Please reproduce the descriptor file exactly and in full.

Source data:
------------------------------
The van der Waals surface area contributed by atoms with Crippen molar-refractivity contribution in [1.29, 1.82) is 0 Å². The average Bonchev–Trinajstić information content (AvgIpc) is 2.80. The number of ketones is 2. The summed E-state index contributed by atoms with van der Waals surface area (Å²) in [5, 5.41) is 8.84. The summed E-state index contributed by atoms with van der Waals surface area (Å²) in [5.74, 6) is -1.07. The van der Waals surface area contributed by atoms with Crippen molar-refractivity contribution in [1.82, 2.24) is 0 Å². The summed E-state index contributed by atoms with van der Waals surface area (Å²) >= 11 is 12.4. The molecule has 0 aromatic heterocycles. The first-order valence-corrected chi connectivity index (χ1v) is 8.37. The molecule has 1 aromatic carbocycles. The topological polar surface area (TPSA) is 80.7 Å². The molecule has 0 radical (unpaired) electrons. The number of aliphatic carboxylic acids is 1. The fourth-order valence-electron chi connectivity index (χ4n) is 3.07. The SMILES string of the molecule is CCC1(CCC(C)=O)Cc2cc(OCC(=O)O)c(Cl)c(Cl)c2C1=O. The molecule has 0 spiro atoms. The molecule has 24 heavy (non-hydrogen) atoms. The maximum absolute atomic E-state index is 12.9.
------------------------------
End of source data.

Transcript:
The van der Waals surface area contributed by atoms with Crippen molar-refractivity contribution in [1.29, 1.82) is 0 Å². The average Bonchev–Trinajstić information content (AvgIpc) is 2.80. The number of ketones is 2. The summed E-state index contributed by atoms with van der Waals surface area (Å²) in [5, 5.41) is 8.84. The summed E-state index contributed by atoms with van der Waals surface area (Å²) in [5.74, 6) is -1.07. The van der Waals surface area contributed by atoms with Crippen molar-refractivity contribution in [1.82, 2.24) is 0 Å². The summed E-state index contributed by atoms with van der Waals surface area (Å²) >= 11 is 12.4. The molecule has 0 aromatic heterocycles. The first-order valence-corrected chi connectivity index (χ1v) is 8.37. The molecule has 1 aromatic carbocycles. The topological polar surface area (TPSA) is 80.7 Å². The molecule has 0 radical (unpaired) electrons. The number of aliphatic carboxylic acids is 1. The fourth-order valence-electron chi connectivity index (χ4n) is 3.07. The SMILES string of the molecule is CCC1(CCC(C)=O)Cc2cc(OCC(=O)O)c(Cl)c(Cl)c2C1=O. The molecule has 0 spiro atoms. The molecule has 24 heavy (non-hydrogen) atoms. The maximum absolute atomic E-state index is 12.9.